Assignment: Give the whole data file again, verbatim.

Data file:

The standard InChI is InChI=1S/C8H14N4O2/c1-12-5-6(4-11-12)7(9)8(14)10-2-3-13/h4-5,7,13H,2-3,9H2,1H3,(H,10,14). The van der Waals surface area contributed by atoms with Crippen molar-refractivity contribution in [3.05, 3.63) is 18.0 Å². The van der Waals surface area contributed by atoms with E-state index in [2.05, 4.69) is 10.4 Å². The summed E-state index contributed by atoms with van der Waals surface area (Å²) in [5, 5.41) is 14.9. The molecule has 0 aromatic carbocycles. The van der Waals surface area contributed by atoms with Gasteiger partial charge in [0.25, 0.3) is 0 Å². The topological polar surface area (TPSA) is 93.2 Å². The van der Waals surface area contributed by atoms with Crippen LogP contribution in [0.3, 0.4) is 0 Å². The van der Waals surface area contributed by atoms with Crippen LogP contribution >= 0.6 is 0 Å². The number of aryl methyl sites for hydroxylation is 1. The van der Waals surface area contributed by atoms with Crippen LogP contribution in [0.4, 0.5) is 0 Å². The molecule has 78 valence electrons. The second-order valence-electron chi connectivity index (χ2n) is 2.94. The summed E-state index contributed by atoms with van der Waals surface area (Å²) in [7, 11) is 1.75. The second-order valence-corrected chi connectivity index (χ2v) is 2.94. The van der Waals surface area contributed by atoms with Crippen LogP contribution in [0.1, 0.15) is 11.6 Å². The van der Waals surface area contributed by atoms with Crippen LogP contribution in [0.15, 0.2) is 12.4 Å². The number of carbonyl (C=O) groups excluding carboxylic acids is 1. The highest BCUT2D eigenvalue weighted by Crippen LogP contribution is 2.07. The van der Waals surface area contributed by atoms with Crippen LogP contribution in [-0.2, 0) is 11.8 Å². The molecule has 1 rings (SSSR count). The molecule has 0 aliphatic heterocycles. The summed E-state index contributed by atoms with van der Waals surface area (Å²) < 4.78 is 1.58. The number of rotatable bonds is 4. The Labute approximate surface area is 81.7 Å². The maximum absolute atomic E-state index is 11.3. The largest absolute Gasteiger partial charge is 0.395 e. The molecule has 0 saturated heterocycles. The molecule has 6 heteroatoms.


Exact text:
The standard InChI is InChI=1S/C8H14N4O2/c1-12-5-6(4-11-12)7(9)8(14)10-2-3-13/h4-5,7,13H,2-3,9H2,1H3,(H,10,14). The van der Waals surface area contributed by atoms with Crippen molar-refractivity contribution in [3.05, 3.63) is 18.0 Å². The van der Waals surface area contributed by atoms with E-state index in [2.05, 4.69) is 10.4 Å². The summed E-state index contributed by atoms with van der Waals surface area (Å²) in [5, 5.41) is 14.9. The molecule has 0 aromatic carbocycles. The van der Waals surface area contributed by atoms with Gasteiger partial charge in [0.25, 0.3) is 0 Å². The topological polar surface area (TPSA) is 93.2 Å². The van der Waals surface area contributed by atoms with Crippen LogP contribution in [0.3, 0.4) is 0 Å². The van der Waals surface area contributed by atoms with Crippen LogP contribution >= 0.6 is 0 Å². The number of aryl methyl sites for hydroxylation is 1. The van der Waals surface area contributed by atoms with Crippen LogP contribution in [0.4, 0.5) is 0 Å². The molecule has 78 valence electrons. The second-order valence-electron chi connectivity index (χ2n) is 2.94. The summed E-state index contributed by atoms with van der Waals surface area (Å²) in [7, 11) is 1.75. The second-order valence-corrected chi connectivity index (χ2v) is 2.94. The van der Waals surface area contributed by atoms with Crippen LogP contribution in [0.1, 0.15) is 11.6 Å². The van der Waals surface area contributed by atoms with Crippen LogP contribution in [0.15, 0.2) is 12.4 Å². The number of carbonyl (C=O) groups excluding carboxylic acids is 1. The highest BCUT2D eigenvalue weighted by Crippen LogP contribution is 2.07. The van der Waals surface area contributed by atoms with Crippen LogP contribution in [-0.2, 0) is 11.8 Å². The molecule has 1 rings (SSSR count). The molecule has 0 aliphatic heterocycles. The summed E-state index contributed by atoms with van der Waals surface area (Å²) < 4.78 is 1.58. The number of rotatable bonds is 4. The Labute approximate surface area is 81.7 Å². The maximum absolute atomic E-state index is 11.3. The largest absolute Gasteiger partial charge is 0.395 e. The molecule has 0 saturated heterocycles. The molecule has 6 heteroatoms.